Table 2 Average length of stay for
malnourished children in a
therapeutic feeding unit in Maradi,
|Length of Stay
|Table 3 Daily weight gain for malnourished
children in a therapeutic feeding
unit in Maradi, Niger, 2006
An admitted child was considered cured after maintaining a W/H ratio > 80% (NCHS reference) on two consecutive visits. Upon discharge, patients were given an additional week of RUTF treatment as well as a 25-kg ration of fortified blended flour (Unimix) and 5 litres of cooking oil.
Results were analysed by using individualbased data from MSF programme monitoring, by means of a database comprised of information from individual treatment cards. A total of 64,733 children were admitted for acute malnutrition in the MSF nutritional programme in 2006 (Figure 1). Of these, 92.5% (59,880) were children with moderate malnutrition, and 7.5% (4,853) were children with severe malnutrition. Of the children admitted, 93.1% were less than 36 months of age, a trend consistent with past years. Readmission rates were 8.9% for moderate and 4.2% for severe cases. Of the children, 89.6% of moderate and 58.2% of severe cases were admitted directly into outpatient care. A total of 10,651 children (8,389 moderate and 2,262 severe) spent at least part of their treatment in an inpatient centre.
Analysis of results for 59,698 moderate malnourished children showed a cure rate of 95.5%, death rate of 0.4%, and default rate of 3.4% (Table 1).
Average length of stay was 31.4 days (Table 2), and average daily weight gain was 5.28g/kg body weight/day (Table 3). Approximately 75% of children had a W/H ratio > 85% of the NCHS reference median on discharge.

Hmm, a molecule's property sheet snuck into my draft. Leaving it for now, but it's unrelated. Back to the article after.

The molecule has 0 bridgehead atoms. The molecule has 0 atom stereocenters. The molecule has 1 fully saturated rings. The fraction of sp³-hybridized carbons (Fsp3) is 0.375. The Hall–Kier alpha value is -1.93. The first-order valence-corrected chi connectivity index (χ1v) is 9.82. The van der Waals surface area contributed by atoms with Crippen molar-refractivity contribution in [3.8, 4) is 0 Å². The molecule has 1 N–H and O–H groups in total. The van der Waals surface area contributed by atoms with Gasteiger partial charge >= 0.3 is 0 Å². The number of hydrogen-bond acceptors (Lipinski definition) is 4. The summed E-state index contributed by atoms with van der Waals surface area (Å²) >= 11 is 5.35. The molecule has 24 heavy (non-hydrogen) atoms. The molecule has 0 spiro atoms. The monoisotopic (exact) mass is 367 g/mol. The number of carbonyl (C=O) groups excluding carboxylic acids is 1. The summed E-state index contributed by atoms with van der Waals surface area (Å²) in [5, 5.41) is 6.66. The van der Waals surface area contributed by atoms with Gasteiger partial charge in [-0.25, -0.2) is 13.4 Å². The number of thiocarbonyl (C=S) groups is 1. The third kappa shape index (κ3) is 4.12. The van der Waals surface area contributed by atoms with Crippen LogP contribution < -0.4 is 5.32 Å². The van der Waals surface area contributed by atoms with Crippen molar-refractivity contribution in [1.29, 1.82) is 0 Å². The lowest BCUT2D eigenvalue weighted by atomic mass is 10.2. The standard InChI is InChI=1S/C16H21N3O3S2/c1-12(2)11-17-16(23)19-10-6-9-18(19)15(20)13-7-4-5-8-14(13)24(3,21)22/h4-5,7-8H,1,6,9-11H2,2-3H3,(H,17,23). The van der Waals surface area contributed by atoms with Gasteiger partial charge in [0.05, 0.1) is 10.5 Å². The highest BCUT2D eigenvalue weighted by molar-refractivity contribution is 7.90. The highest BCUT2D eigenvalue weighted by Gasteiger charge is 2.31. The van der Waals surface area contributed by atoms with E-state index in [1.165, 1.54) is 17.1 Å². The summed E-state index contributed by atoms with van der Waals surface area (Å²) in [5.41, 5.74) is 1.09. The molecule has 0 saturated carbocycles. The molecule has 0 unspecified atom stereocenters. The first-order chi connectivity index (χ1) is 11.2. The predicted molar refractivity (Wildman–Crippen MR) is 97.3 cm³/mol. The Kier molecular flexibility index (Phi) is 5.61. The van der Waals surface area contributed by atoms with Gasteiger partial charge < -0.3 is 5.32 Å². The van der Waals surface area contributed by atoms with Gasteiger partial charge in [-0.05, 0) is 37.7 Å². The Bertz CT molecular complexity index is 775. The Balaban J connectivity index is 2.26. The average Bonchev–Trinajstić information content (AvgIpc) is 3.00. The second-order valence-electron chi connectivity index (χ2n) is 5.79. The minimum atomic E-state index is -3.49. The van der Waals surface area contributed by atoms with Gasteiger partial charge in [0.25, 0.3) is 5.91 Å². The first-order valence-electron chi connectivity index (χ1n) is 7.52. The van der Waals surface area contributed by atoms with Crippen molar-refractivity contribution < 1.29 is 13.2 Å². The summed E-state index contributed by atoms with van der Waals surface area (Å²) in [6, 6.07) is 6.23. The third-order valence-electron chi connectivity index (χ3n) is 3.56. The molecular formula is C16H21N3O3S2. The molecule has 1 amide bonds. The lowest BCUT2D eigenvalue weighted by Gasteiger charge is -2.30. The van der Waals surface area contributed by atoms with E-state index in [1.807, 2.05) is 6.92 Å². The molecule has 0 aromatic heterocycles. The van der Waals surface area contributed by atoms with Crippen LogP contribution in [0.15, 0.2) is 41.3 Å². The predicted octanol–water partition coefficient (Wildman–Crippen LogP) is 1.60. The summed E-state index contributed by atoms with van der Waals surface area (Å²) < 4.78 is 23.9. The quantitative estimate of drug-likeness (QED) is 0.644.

For the 4,796 severe cases discharged, the cure rate was 81.3%, death rate 3.0%, and default rate 10.3%. Average length of stay was 42.6 days, and average daily weight gain 8 g/kg body weight/day.
In the past few years, thanks to the introduction of RUTF and the deployment of outpatient strategies, significant progress has been made in the treatment of severe acute malnutrition. However, the standard treatment of moderate acute malnutrition with fortified blended flours has continued to show disappointing results3. This failure is problematic because, although severe malnutrition has a higher relative risk of mortality, the much larger numbers of moderate malnutrition means that the population-attributable risk of malnutrition to mortality is much higher in this group4. As stated in Yip and Scanlon more than 10 years ago, "there is no question the most severely malnourished children suffer the most, but they may not be contributing to most of the suffering"5. Furthermore, although the treatment of severe malnutrition is improving, it is still more difficult to treat than moderate malnutrition. Treating malnutrition earlier is more effective, less risky to the patient and less costly.
The results obtained by MSF in Maradi confirm the efficacy of RUTF in the treatment of moderate acute malnutrition. Weight gains recorded were considerably higher than those obtained in classic supplementary feeding programmes (SFPs) using fortified blended flours. Default rates were also atypically low compared with standard SFPs. Combined with the large numbers of affected children recruited, this outcome suggests that parents are convinced of the superior effectiveness of RUTF in the treatment of acute malnutrition. Once again, as in previous years in MSF feeding programmes in Niger, tens of thousands of mothers were given the role of the prime therapeutic caregiver for their malnourished children.
Moreover, despite the continuous expansion, and therefore better coverage, of services for the severe acutely malnourished in Maradi since 2002, for the first time since the programme was opened in 2001, no detectable peak in numbers admitted during the hunger gap period was observed (Figure 1). Admissions of severe cases remained stable and at unusually low levels throughout the year. This finding strongly suggests that the management of the large numbers of moderate acutely malnourished with RUTF successfully prevented the development of severe acute malnutrition in the covered population.